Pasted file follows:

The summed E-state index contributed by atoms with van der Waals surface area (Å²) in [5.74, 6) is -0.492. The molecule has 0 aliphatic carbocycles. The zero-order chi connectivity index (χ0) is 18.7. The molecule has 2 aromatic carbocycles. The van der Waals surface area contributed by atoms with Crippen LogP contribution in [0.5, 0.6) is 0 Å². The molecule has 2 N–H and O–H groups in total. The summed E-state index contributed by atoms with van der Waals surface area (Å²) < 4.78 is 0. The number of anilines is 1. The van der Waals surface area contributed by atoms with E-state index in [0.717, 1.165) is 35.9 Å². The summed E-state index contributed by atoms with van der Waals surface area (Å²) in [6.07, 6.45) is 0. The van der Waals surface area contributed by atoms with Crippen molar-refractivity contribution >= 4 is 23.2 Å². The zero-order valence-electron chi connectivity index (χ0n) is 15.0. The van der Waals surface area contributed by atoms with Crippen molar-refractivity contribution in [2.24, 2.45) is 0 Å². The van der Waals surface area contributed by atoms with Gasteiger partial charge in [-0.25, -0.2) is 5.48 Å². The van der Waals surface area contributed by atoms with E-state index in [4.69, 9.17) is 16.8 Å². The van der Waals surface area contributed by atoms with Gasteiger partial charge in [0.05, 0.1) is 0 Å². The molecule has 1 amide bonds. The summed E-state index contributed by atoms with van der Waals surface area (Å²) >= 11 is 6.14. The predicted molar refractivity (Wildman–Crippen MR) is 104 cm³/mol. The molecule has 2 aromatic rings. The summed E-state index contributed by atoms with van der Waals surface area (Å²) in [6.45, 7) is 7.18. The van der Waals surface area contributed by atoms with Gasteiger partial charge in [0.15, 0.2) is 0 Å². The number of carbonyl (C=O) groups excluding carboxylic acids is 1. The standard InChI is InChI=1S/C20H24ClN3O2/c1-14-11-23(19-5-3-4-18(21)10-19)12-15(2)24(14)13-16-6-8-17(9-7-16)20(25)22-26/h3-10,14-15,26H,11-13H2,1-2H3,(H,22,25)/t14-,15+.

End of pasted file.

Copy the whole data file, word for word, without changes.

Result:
The summed E-state index contributed by atoms with van der Waals surface area (Å²) in [5.74, 6) is -0.492. The molecule has 0 aliphatic carbocycles. The zero-order chi connectivity index (χ0) is 18.7. The molecule has 2 aromatic carbocycles. The van der Waals surface area contributed by atoms with Crippen LogP contribution in [0.5, 0.6) is 0 Å². The molecule has 2 N–H and O–H groups in total. The summed E-state index contributed by atoms with van der Waals surface area (Å²) < 4.78 is 0. The number of anilines is 1. The van der Waals surface area contributed by atoms with E-state index in [0.717, 1.165) is 35.9 Å². The summed E-state index contributed by atoms with van der Waals surface area (Å²) in [6.07, 6.45) is 0. The van der Waals surface area contributed by atoms with Crippen molar-refractivity contribution >= 4 is 23.2 Å². The zero-order valence-electron chi connectivity index (χ0n) is 15.0. The van der Waals surface area contributed by atoms with Crippen molar-refractivity contribution in [2.24, 2.45) is 0 Å². The van der Waals surface area contributed by atoms with Gasteiger partial charge in [-0.25, -0.2) is 5.48 Å². The van der Waals surface area contributed by atoms with E-state index in [4.69, 9.17) is 16.8 Å². The van der Waals surface area contributed by atoms with Gasteiger partial charge in [0.05, 0.1) is 0 Å². The molecule has 1 amide bonds. The summed E-state index contributed by atoms with van der Waals surface area (Å²) >= 11 is 6.14. The predicted molar refractivity (Wildman–Crippen MR) is 104 cm³/mol. The molecule has 2 aromatic rings. The summed E-state index contributed by atoms with van der Waals surface area (Å²) in [6.45, 7) is 7.18. The van der Waals surface area contributed by atoms with Gasteiger partial charge in [0.15, 0.2) is 0 Å². The number of carbonyl (C=O) groups excluding carboxylic acids is 1. The standard InChI is InChI=1S/C20H24ClN3O2/c1-14-11-23(19-5-3-4-18(21)10-19)12-15(2)24(14)13-16-6-8-17(9-7-16)20(25)22-26/h3-10,14-15,26H,11-13H2,1-2H3,(H,22,25)/t14-,15+.